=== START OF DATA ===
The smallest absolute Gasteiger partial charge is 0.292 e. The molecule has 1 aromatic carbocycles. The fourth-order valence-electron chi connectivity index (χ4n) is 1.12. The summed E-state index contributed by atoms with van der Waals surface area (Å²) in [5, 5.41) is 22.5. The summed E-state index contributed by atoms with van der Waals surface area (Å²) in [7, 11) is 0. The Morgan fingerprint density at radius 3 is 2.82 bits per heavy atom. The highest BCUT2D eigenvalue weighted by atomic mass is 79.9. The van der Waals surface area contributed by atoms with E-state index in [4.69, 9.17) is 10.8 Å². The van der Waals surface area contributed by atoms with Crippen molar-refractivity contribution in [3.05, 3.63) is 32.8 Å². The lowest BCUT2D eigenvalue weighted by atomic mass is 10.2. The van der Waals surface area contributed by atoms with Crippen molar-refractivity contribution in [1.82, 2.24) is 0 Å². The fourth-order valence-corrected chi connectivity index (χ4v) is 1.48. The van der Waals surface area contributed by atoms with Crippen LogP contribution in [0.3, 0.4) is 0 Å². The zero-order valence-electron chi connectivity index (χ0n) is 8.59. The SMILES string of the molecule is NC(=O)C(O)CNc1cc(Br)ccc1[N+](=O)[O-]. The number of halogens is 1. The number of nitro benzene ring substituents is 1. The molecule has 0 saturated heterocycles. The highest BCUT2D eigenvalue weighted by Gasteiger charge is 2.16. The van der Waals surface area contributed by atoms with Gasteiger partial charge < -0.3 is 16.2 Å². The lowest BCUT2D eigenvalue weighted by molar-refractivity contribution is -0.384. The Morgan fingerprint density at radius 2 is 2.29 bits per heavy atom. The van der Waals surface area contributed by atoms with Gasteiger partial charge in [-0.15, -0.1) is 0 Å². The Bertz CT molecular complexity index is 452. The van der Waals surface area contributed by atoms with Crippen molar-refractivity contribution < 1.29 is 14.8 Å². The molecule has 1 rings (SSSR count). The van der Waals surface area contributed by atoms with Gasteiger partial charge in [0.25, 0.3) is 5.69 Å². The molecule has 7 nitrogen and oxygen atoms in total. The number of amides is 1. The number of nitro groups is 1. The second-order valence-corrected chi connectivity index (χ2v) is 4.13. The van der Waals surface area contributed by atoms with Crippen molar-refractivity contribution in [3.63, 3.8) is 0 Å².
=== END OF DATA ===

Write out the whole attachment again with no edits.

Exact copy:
The smallest absolute Gasteiger partial charge is 0.292 e. The molecule has 1 aromatic carbocycles. The fourth-order valence-electron chi connectivity index (χ4n) is 1.12. The summed E-state index contributed by atoms with van der Waals surface area (Å²) in [5, 5.41) is 22.5. The summed E-state index contributed by atoms with van der Waals surface area (Å²) in [7, 11) is 0. The Morgan fingerprint density at radius 3 is 2.82 bits per heavy atom. The highest BCUT2D eigenvalue weighted by atomic mass is 79.9. The van der Waals surface area contributed by atoms with E-state index in [4.69, 9.17) is 10.8 Å². The van der Waals surface area contributed by atoms with Crippen molar-refractivity contribution in [3.05, 3.63) is 32.8 Å². The lowest BCUT2D eigenvalue weighted by atomic mass is 10.2. The van der Waals surface area contributed by atoms with Crippen molar-refractivity contribution in [1.82, 2.24) is 0 Å². The fourth-order valence-corrected chi connectivity index (χ4v) is 1.48. The van der Waals surface area contributed by atoms with Crippen LogP contribution in [0.3, 0.4) is 0 Å². The zero-order valence-electron chi connectivity index (χ0n) is 8.59. The SMILES string of the molecule is NC(=O)C(O)CNc1cc(Br)ccc1[N+](=O)[O-]. The number of halogens is 1. The number of nitro benzene ring substituents is 1. The molecule has 0 saturated heterocycles. The highest BCUT2D eigenvalue weighted by Gasteiger charge is 2.16. The van der Waals surface area contributed by atoms with Gasteiger partial charge < -0.3 is 16.2 Å². The lowest BCUT2D eigenvalue weighted by molar-refractivity contribution is -0.384. The Morgan fingerprint density at radius 2 is 2.29 bits per heavy atom. The van der Waals surface area contributed by atoms with Gasteiger partial charge in [-0.15, -0.1) is 0 Å². The Bertz CT molecular complexity index is 452. The van der Waals surface area contributed by atoms with Crippen molar-refractivity contribution < 1.29 is 14.8 Å². The molecule has 1 rings (SSSR count). The van der Waals surface area contributed by atoms with Gasteiger partial charge in [0.25, 0.3) is 5.69 Å². The molecule has 7 nitrogen and oxygen atoms in total. The number of amides is 1. The number of nitro groups is 1. The second-order valence-corrected chi connectivity index (χ2v) is 4.13. The van der Waals surface area contributed by atoms with Crippen molar-refractivity contribution in [3.63, 3.8) is 0 Å².